02 SES 12 A, Education and Research: National Educational Systems and Transnational Regulations Respective Recommendations - Added Value or Added paperwork?
National educational systems, especially VET-systems, grew over dozens of years and are strongly influenced by the size and kind of industry sectors, division of labour, educational resp. pedagogic beliefs, involvement of stakeholders, approaches of social partnerships, etc. (Biernacki 1975, Greinert 2006). Nowadays at least 3 main different strands of VET-regimes are established in European countries:
* School-based VET-systems, aiming at full qualifications with nationwide curricula, like in France, many Central and East European (CEE) countries, in the south of Europe or the Nordic countries.
* Dual systems, aiming at full qualifications with nationwide curricula, predominant in Germany, Austria and Switzerland but also existing in neighboring countries like (north)-Italy, Denmark or Belgium.
* Unit-based systems, where each training provider may choose what and how many units he trains. The units are accredited nationwide – the resulting qualifications not necessarily. This approach is predominant in the UK:
The symposium won’t tackle the advantages or disadvantages of these different VET-regimes once again, but will focus on a common challenge, the increasing amount of regulations or certificates issued by transnational organizations.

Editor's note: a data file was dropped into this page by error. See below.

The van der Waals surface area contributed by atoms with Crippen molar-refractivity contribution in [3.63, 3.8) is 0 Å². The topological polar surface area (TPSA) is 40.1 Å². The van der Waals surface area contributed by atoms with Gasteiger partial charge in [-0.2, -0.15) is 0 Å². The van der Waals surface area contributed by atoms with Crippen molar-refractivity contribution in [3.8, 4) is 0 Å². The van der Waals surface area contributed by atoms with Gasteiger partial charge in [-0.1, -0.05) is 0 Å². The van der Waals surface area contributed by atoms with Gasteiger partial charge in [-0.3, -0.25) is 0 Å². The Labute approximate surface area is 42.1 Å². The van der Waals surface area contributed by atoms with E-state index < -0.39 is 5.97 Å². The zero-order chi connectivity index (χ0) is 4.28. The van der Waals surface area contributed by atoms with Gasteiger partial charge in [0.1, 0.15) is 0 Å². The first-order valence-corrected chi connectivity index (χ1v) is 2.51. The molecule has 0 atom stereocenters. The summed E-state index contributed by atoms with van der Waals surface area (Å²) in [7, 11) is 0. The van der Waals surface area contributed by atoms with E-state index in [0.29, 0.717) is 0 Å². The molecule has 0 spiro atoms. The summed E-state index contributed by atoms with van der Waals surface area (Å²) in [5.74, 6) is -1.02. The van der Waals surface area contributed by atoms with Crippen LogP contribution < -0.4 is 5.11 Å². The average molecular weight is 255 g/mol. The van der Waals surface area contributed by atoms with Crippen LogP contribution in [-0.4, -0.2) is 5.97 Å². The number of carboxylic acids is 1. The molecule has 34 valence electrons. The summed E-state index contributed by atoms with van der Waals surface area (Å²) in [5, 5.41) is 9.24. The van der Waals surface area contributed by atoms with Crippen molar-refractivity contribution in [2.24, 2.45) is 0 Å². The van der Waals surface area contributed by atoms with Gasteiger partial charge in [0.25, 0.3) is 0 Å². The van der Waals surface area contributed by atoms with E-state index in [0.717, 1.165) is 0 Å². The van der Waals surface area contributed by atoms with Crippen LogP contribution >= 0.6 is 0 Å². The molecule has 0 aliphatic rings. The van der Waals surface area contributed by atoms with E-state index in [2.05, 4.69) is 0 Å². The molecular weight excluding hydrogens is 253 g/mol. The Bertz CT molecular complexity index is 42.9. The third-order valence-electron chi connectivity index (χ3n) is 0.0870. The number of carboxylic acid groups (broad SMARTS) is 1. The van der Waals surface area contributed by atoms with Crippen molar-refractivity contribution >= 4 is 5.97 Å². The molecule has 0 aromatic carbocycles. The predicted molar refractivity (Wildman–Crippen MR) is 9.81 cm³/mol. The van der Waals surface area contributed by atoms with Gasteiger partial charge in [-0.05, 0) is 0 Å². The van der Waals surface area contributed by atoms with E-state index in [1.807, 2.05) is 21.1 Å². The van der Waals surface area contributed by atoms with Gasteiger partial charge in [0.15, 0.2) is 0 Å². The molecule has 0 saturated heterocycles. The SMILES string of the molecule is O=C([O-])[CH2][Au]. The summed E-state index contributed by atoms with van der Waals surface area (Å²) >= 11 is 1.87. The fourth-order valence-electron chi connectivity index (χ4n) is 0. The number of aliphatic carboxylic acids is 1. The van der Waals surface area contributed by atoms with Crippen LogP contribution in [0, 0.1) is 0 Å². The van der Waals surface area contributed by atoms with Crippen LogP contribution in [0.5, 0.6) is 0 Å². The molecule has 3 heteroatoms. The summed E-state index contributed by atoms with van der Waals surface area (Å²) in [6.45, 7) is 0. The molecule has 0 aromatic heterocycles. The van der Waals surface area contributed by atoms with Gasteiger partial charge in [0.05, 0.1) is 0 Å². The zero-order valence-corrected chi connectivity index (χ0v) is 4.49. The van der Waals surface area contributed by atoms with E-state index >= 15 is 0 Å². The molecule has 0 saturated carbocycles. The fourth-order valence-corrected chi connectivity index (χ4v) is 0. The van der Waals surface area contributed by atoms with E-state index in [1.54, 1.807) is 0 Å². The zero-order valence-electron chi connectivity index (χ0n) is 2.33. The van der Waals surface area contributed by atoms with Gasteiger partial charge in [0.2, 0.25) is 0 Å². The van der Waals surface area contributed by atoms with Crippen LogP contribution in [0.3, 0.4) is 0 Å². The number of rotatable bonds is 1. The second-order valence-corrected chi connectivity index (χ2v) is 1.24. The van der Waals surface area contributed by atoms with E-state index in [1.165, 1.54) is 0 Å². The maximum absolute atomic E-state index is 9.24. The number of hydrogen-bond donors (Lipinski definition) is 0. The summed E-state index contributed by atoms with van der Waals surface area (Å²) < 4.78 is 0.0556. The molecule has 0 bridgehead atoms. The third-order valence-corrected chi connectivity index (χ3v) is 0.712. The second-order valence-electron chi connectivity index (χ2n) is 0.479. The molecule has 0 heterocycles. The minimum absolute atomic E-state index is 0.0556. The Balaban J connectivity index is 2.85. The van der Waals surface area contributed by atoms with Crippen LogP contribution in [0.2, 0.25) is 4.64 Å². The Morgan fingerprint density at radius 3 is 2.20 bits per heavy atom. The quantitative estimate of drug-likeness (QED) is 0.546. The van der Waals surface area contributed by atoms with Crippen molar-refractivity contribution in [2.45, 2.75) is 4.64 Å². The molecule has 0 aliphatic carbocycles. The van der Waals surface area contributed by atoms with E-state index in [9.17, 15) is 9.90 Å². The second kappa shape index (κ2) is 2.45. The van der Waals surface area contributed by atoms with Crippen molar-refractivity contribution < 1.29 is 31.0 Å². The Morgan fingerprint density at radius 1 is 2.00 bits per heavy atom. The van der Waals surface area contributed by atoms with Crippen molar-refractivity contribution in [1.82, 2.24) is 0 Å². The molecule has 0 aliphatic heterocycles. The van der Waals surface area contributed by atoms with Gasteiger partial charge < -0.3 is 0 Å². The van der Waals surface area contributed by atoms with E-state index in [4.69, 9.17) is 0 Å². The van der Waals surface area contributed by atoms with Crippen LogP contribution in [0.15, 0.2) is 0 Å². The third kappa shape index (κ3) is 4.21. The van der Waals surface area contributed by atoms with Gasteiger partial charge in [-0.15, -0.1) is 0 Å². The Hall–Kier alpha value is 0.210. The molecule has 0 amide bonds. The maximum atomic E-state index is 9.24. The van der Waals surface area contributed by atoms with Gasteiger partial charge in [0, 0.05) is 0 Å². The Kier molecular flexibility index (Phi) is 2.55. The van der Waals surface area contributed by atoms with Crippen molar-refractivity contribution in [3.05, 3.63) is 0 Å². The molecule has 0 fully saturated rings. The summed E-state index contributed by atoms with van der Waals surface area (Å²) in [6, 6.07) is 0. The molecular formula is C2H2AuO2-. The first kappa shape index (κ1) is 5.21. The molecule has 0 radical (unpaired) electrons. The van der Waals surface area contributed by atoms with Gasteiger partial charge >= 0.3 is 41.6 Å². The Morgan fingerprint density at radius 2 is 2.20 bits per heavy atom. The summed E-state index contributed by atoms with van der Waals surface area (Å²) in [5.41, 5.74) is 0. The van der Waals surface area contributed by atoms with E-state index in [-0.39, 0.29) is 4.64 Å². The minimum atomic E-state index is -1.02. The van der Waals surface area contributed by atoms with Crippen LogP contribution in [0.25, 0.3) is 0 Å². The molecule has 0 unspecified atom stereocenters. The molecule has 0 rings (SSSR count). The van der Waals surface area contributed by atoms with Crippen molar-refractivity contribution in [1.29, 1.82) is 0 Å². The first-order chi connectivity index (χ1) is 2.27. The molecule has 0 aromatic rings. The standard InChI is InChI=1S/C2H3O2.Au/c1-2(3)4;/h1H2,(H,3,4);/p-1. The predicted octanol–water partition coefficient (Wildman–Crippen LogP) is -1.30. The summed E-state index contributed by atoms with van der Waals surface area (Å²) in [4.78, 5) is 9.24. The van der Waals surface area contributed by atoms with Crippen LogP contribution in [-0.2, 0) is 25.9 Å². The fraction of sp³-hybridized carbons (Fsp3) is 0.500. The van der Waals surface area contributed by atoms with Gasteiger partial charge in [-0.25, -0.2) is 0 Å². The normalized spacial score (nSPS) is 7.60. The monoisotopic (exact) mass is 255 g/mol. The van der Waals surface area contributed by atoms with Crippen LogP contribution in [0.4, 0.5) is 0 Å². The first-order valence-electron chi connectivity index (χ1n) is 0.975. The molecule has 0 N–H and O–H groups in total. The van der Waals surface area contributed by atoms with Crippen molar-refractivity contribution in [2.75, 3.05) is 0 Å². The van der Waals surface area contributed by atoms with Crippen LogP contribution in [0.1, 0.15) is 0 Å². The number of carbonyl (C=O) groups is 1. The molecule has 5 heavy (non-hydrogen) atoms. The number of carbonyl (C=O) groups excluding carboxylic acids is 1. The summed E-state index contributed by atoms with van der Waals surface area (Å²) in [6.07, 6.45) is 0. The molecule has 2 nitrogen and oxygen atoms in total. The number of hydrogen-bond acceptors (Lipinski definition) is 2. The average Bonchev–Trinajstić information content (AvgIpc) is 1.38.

We’ll focus on three transnational regulations with serious impact on national VET-systems, two of them already implemented and mandatory for chosen qualifications (European Aviation Safety Agency (EASA) modules for maintenance staff on civil airports and International Maritime Organisation (IMO) standards for seafarers); the third, due to the principle of subsidiarity, is voluntarily but affecting all qualifications (European Parliament and Council recommendation on the establishment of a European Credit System for Vocational Education and Training (ECVET)).
All regulations tackle the structure of national qualifications in terms of implementing units, on how to document Learning Outcomes (LO) resp. inputs or assessment; the first two contain additionally the content of units; “what” should be taught.
Research (Saniter 2011, MariePRO 2015) revealed that the content formulated by EASA resp. IMO is mainly already part of the curricula of the respective national qualifications, only minor adaptations were needed.
But the structures foreseen by the regulations rose partly enormous challenges for the national VET-systems, the first presentation will focus on the special circumstances in dual systems with holistic assessments when implementing the EASA modules. Mandatory standards from transnational bodies are minimum standards; the second presentation focuses on the risk of lowering national standards in a sector with high transnational competiveness, seafaring.
The third presentation will focus on “lessons learnt” in these two sectors for the further development of ECVET.
Biernacki, R. (1975): The Fabrication of Labour. Germany and Britain, 1640-1914. Berkley-Los Angeles-Oxford, California University Press. Greinert, W.-D. (2006): Geschichte der Berufsausbildung in Deutschland. In: Arnold/Lipsmeier (Hrsg.): Handbuch der Berufsbildung, 2. Auflage, Wiesbaden 2006, 499-508. MariePRO (2015): MariePRO Working Paper 1 (in preparation). Saniter, A. (2011): AEROVET: Innere Flexibilität der Ausbildungsberufe anstelle fragmentierter Modularisierung. In: Eberhard, C. (Hrsg.): Mit ECVET zu besserer Mobilität? Von der Europäischen Empfehlung zur Erprobung in der Praxis (S. 20–29). Bonn: Bundesinstitut für Berufsbildung (BIBB).
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